Authors: Kim Vogel Sawyer
Tags: #Fiction, #Christian, #Historical, #Romance, #General
He shook his head and scurried toward the horses, which shuffled within their traces. He grabbed a bridle, sending a hurt look over his shoulder. “Don’t
wanna talk right now.” He gave the bridle a yank, and the horses obediently stepped forward.
Christina started after him, intending to ask him to be patient and to give her a chance to work things out, but his stiff shoulders and the firm clomp of his boots against the hay-strewn ground dissuaded her. When Wes was upset, he couldn’t reason—she’d learned that from working with him over the past years. She should give him an opportunity to calm down. Time with the horses always soothed him. She’d come back later when he’d be more cooperative.
In the meantime she had an important errand. Tugging the collar of her coat more snugly around her chin, she half walked, half trotted across the street to Creeger Mercantile. The brass cowbell hanging above the screen door clanged a raucous greeting as she entered the store, and Mrs. Creeger bustled from behind the counter, hands outstretched.
“Good afternoon, Miss Willems! Come over by the stove—warm yourself. You look chilled clear through despite that nice new coat.”
Christina allowed the gregarious woman to escort her to the stove in the center of the store. She held her palms to the heat, offering Mrs. Creeger a smile. “This feels wonderful. The air is so cold. It makes me eager for spring.”
Mrs. Creeger laughed, her eyes crinkling with merriment. “Jay says we’re sure to have another snow before we bid good-bye to winter. In case he’s right, we should find you a scarf and some gloves. We can’t have you freezing your nose or fingers!”
Christina clapped her hands to her cheeks, abashed. “Oh, Mrs. Creeger, I am so sorry. I met with representatives from the mission board today, but we only discussed the house. I forgot to ask when to expect funds to cover the bill here at the mercantile.”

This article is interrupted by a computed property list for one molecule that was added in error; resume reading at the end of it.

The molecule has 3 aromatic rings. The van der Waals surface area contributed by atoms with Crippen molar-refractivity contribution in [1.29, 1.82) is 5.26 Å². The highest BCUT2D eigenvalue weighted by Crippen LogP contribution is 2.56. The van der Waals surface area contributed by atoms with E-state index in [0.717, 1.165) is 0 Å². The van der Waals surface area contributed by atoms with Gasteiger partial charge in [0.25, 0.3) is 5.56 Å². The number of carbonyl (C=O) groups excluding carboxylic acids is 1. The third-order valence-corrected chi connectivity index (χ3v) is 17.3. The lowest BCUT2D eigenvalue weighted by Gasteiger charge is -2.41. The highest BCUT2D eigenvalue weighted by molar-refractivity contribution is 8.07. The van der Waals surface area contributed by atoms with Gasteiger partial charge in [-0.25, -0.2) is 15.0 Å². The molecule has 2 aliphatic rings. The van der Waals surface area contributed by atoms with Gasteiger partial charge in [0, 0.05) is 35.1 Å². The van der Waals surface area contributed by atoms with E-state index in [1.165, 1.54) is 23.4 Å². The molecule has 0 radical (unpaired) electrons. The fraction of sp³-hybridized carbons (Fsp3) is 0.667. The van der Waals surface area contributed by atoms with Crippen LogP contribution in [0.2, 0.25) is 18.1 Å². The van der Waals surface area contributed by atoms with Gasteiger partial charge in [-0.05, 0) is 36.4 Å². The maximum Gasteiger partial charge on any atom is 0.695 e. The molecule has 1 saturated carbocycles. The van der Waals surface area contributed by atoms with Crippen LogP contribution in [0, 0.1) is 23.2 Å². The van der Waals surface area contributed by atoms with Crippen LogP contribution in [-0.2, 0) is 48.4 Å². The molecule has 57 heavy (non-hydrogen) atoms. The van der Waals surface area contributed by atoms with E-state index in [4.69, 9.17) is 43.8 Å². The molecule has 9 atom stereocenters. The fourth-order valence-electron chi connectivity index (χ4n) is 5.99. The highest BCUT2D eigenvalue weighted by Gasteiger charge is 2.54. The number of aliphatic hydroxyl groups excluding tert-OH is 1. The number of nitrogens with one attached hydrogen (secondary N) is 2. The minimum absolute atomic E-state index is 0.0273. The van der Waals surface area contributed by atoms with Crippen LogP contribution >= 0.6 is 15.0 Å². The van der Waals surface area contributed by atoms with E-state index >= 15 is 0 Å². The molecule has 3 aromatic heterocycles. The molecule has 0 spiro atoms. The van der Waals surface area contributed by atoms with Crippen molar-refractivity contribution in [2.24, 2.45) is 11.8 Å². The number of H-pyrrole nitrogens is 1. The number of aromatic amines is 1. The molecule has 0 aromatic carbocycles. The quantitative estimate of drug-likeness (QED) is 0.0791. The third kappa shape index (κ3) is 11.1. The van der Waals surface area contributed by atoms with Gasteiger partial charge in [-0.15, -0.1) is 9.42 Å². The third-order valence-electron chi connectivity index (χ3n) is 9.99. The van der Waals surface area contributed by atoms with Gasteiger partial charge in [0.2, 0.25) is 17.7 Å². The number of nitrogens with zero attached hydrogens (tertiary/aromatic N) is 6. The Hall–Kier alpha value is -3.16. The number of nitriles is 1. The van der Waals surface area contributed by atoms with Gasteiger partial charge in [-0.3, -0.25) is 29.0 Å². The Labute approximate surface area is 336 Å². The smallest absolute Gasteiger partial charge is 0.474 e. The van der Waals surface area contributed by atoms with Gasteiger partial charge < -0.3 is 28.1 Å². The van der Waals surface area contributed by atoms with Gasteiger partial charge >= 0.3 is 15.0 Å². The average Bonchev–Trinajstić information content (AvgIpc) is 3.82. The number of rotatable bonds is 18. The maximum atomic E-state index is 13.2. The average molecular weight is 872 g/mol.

“Now, don’t you worry about that.” Mrs. Creeger dismissed Christina’s concerns with a flippant shrug and bright smile. “We won’t send out notices until the end of the month, so you’ve got a good week and a half yet to get things settled with the mission board. Besides, Jay and me admire how you’re
trying so hard to take care of everybody, and you with not even a roof to call your own. We’ve been praying for you.”
Christina blinked, tears stinging. “You … you have?”
“We surely have.” Mrs. Creeger slung her arm around Christina’s shoulders and squeezed. “And we’ll keep on praying, every day, for you and all those folks who’ve been scattered to the winds because of that awful fire.”
“That’s so kind of you, Mrs. Creeger. Thank you.”
The woman gave Christina another squeeze, then dropped her arm. “You’re welcome. But please call me Mary Ann. Jay and me, being new in town, haven’t made many friends yet. It’d be nice if a woman close to my age called me by my given name.”
Mary Ann Creeger radiated as much warmth as her wood stove. Christina couldn’t help but smile. Had she ever had a friend? Not someone dependent on her, not someone looking to her to lead and guide, but a friend with whom to chat and laugh and even pray? No, never—not even during her boarding school years, when her serious nature held her aloof from the other girls. She’d just been offered a precious gift. “I’d like that, too. And you may call me Christina.”
Mary Ann’s face lit up. “What a lovely name! Well,”—she looped her arm through Christina’s—“Christina, you come right over here and choose a scarf and a pair of gloves.”
“No arguing! Jay will tell you there’s no sense arguing with me because you’ll never win.”
Christina laughed at her new friend’s mock scowl. “Very well. Thank you. And while I’m choosing things, might I add writing paper and envelopes to my account? I need to send some missives as quickly as possible.”
“Why, of course. I’ll get those for you while you choose your gloves.” Mary Ann scurried off, her floral skirts swinging.
Christina lifted a pair of dark-green knitted gloves from the box and
cradled them between her palms. Papa had always liked green—he called it the color of new growth. She hugged the gloves to her chest and closed her eyes, sending up a silent prayer.
Lord, the poor farm needs new growth. Help me find the words to convince the mission board to rebuild. And please … please …
One tear slipped from beneath her closed lid and formed a warm trail to her chin.
Please let me continue to serve
“Mr. Jonnson. There’s a wagon comin’.”